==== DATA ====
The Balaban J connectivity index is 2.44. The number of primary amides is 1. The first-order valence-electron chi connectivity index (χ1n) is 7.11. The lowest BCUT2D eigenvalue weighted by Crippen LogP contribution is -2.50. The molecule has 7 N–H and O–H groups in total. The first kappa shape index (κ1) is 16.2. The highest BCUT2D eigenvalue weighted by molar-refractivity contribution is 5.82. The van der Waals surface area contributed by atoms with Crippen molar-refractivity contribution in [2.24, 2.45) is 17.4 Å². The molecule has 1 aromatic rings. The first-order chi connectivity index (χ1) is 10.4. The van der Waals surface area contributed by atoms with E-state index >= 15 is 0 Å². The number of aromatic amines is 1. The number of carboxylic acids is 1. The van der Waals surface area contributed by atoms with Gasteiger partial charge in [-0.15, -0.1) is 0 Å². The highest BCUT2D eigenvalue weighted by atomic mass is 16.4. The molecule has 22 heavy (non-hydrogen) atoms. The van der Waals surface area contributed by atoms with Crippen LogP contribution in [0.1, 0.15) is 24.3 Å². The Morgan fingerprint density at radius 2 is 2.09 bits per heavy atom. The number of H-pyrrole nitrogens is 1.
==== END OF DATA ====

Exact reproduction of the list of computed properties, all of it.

The Balaban J connectivity index is 2.44. The number of primary amides is 1. The first-order valence-electron chi connectivity index (χ1n) is 7.11. The lowest BCUT2D eigenvalue weighted by Crippen LogP contribution is -2.50. The molecule has 7 N–H and O–H groups in total. The first kappa shape index (κ1) is 16.2. The highest BCUT2D eigenvalue weighted by molar-refractivity contribution is 5.82. The van der Waals surface area contributed by atoms with Crippen molar-refractivity contribution in [2.24, 2.45) is 17.4 Å². The molecule has 1 aromatic rings. The first-order chi connectivity index (χ1) is 10.4. The van der Waals surface area contributed by atoms with E-state index >= 15 is 0 Å². The number of aromatic amines is 1. The number of carboxylic acids is 1. The van der Waals surface area contributed by atoms with Gasteiger partial charge in [-0.15, -0.1) is 0 Å². The highest BCUT2D eigenvalue weighted by atomic mass is 16.4. The molecule has 22 heavy (non-hydrogen) atoms. The van der Waals surface area contributed by atoms with Crippen LogP contribution in [0.1, 0.15) is 24.3 Å². The Morgan fingerprint density at radius 2 is 2.09 bits per heavy atom. The number of H-pyrrole nitrogens is 1.